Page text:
A loyal audience, on the other hand, is likely to share your content, comment on your posts, and spread your brand’s message.
Always ensure you have share buttons on important pages to make it easy for your audience to share content with a friend.
Like what I do on my website.
When people share your content, they spread brand awareness and increase the size of your loyal audience.
Traffic from shares and audience engagement is far more valuable than SEO traffic.
When someone hears from a friend that your brand is awesome, they believe it. Because they trust their friend.
In fact, the top priority for B2C content creators is to create more engaging content.
Share your content on social media platforms to make it even easier for your audience to interact.
In terms of which social media platforms to focus on, consider these stats.
For B2C companies, here are the most effective platforms:
For B2B content creators, that focus varies a little bit:
Ultimately, discover what social media platform your audience hangs out on and then work on spreading your message there.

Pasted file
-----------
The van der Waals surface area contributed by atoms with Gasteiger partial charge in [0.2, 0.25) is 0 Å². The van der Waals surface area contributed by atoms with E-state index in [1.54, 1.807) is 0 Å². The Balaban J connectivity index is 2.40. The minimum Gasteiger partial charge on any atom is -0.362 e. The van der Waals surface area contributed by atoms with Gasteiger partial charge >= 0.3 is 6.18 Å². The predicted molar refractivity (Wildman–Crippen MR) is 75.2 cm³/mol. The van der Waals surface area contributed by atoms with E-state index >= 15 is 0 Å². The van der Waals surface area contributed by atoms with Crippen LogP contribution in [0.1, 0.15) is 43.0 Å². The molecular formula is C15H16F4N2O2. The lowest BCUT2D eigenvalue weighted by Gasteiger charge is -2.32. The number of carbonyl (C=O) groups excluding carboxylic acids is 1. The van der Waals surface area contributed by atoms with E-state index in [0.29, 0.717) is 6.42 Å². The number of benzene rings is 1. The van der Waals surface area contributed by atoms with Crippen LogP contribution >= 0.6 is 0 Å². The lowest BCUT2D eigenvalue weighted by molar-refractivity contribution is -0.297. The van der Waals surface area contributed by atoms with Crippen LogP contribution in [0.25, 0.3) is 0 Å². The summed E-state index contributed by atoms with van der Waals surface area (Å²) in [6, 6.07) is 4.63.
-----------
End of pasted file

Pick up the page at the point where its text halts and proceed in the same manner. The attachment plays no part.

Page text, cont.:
7. Audiences are less expensive
A loyal audience costs you less money than trying to acquire new customers through SEO traffic.
Once a customer is loyal, they usually stay loyal. Unless you start to do something that’s outside of your brand’s character, it’ll be difficult to get them to leave.
People enjoy habits, and once someone has created a habit around your brand, they naturally won’t want to change.
That’s why it costs 5x more to acquire a new customer than it does to retain a customer.
Focus on catering to your current audience instead of trying to find new buyers, and you’ll get more return on your marketing dollars.
8. Keyword stuffing can be annoying
No one wants to arrive on a website and see something like this.
If anything, that kills your visitor’s trust. It seems desperate and unprofessional. And it even hurts your rankings.
According to Google, “Filling pages with keywords or numbers results in a negative user experience, and can harm your site’s ranking.”
“Focus on creating useful, information-rich content that uses keywords appropriately and in context.”
So, use keywords, but don’t overdo it. When someone distrusts your website because of keyword stuffing, they’ll leave quickly.